749 PHIL. 330

FIRST DIVISION

[ G.R. No. 198928, December 18, 2014 ]

CBK POWER COMPANY LIMITED, PETITIONER, VS. COMMISSIONER OF INTERNAL REVENUE, RESPONDENT.

D E C I S I O N

PERLAS-BERNABE, J.:

Assailed in this petition for review on certiorari[1] are the Decision[2] dated July 20, 2011 and the Resolution[3] dated October 5, 2011 of the Court of Tax Appeals (CTA) En Banc in CTA EB Case No. 639, which reversed and set aside the Decision[4] dated February 6, 2009, the Amended Decision[5] dated February 8, 2010, and the Resolution[6] dated May 20, 2010 of the CTA Second Division in C.T.A. Case No. 7220 and dismissed the claim for refund of excess input value-added tax (VAT) of petitioner CBK Power Company Limited (CBK Power) for being prematurely filed.

The Facts

CBK Power, a partnership duly organized and existing under Philippine laws, is a special purpose entity formed for the sole purpose of engaging in all aspects of: (a) the design, financing, construction, testing, commissioning, operation, maintenance, management, and ownership of Kalayaan II pumped-storage hydroelectric power plant, the new Caliraya Spillway, and other assets located in the Province of Laguna; and (b) the rehabilitation, upgrade expansion, testing, commissioning, operation, maintenance, and management of the Caliraya, Botocan, and Kalayaan I hydroelectric power plants and their related facilities located in the Province of Laguna. It is registered as a VAT entity since April 10, 2000 and on January 29, 2003, its application for a VAT zero-rate status was approved pursuant to VAT Review Committee Ruling No. 018-13.[7]

On April 24, 2003, July 25, 2003, October 24, 2003, and January 26, 2004, CBK Power submitted its quarterly VAT returns for the period covering January 1, 2003 to December 31, 2003.Subsequently, CBK Power amended its April 24, 2003 VAT return on June 10, 2003 and March 23, 2005. Similarly, CBK Power made amendments in its July 25, 2003, October 24, 2003, and January 26, 2004 VAT returns on March 23, 2005. These amendments reflected unutilized/excess input VAT in the amount of P298,430,362.42.[8]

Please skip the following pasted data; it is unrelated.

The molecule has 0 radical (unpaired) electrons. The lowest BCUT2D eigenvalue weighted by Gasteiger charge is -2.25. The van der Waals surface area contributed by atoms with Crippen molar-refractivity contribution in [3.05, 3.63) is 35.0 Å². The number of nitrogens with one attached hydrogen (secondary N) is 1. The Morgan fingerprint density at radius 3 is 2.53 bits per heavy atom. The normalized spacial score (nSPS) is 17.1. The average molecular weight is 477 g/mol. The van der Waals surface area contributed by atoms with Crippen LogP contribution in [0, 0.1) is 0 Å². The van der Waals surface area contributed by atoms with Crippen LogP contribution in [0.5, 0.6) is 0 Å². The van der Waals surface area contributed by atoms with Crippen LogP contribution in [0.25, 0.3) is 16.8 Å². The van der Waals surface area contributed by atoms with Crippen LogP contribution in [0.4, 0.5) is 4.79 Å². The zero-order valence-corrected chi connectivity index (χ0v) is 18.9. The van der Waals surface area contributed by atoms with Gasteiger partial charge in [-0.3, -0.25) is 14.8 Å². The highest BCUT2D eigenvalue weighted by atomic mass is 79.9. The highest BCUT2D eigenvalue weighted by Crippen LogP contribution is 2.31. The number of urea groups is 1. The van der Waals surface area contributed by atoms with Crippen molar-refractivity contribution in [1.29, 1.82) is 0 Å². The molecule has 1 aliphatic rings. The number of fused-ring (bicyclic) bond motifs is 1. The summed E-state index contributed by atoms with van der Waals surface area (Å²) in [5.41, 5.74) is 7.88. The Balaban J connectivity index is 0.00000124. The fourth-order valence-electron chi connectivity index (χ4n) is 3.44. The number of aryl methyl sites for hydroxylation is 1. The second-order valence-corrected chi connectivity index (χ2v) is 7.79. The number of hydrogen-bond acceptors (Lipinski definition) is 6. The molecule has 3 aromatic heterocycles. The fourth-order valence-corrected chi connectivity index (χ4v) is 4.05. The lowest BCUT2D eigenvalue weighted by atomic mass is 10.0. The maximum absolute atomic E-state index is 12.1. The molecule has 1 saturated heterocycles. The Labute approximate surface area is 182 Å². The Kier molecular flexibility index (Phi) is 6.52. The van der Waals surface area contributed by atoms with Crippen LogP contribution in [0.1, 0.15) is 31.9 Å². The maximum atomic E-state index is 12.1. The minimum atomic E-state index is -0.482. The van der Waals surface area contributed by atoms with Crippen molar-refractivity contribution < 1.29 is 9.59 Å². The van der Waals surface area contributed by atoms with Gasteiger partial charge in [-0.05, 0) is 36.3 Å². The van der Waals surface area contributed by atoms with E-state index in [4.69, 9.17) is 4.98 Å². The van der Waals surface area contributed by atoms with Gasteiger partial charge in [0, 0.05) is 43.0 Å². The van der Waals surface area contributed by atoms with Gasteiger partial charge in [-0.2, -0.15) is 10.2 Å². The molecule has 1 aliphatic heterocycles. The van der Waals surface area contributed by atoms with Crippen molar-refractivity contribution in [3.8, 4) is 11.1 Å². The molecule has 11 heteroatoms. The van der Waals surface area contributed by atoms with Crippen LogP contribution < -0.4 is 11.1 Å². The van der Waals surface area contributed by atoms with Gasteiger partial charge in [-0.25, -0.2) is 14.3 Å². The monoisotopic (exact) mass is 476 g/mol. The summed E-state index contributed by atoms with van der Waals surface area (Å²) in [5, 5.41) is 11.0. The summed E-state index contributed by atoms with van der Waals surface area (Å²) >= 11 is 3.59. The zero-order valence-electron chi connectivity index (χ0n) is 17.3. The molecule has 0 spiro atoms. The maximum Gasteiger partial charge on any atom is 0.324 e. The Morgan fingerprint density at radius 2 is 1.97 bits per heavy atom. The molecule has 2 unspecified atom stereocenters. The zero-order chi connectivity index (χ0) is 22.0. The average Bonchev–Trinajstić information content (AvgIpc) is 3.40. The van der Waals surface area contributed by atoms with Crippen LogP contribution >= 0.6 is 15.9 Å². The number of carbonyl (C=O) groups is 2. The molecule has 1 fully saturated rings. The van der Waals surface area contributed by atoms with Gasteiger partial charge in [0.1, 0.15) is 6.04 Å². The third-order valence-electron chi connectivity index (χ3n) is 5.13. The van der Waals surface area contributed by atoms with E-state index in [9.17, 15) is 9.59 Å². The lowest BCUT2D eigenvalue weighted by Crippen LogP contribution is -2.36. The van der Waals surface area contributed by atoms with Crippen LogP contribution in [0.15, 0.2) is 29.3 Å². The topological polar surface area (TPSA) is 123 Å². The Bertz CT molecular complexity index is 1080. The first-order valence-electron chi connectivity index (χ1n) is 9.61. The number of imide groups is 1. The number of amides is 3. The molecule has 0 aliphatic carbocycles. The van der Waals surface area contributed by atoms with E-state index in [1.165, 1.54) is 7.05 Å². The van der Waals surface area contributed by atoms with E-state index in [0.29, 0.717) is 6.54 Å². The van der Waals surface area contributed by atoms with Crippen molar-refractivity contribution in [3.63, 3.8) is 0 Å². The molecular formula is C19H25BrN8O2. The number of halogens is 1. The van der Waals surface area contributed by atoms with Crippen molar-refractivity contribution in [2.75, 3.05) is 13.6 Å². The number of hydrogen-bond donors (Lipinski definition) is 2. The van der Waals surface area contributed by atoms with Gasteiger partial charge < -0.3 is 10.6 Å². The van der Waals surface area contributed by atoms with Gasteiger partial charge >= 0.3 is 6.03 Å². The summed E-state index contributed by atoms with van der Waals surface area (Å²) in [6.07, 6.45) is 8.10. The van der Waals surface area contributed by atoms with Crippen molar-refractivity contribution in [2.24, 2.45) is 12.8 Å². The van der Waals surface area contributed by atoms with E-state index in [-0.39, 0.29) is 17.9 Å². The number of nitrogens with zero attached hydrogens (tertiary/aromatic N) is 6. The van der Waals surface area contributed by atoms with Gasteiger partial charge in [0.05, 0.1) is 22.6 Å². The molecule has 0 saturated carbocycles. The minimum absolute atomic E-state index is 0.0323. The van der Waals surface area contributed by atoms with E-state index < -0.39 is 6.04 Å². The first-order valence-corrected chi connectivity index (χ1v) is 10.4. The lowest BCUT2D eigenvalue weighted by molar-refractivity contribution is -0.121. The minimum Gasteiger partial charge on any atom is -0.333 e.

On March 29, 2005, CBK Power filed before the Bureau of Internal Revenue (BIR) District Office No. 55 of Laguna an administrative claim for the issuance of a tax credit certificate for a total amount of P295,994,518.00, representing unutilized input VAT on its purchase of capital goods, as well as unutilized input VAT on its local purchase of goods and services other than capital goods, all for the calendar year 2003. Thereafter, on April 18, 2005, CBK Power filed its judicial claim for tax refund/credit before the CTA, docketed as CTA Case No. 7220.[9]

For its part, respondent Commissioner of Internal Revenue (CIR) claimed, inter alia, that the amount being claimed by CBK Power as alleged unutilized input VAT for the period January 1, 2003 to December 31, 2003 must be denied for not being properly documented.[10]

The CTA Second Division Ruling

In a Decision[11] dated February 6, 2009, the CTA Second Division ruled in favor of CBK Power and accordingly awarded it a tax credit certificate, albeit in the reduced amount of P215,998,263.13.[12] In disallowing certain portions of CBK Power’s claim for refund/credit, the CTA Second Division found that CBK Power failed to prove that the purchases under scrutiny pertained to its capital purchases as reflected in its audited financial statements for the calendar year 2003.[13]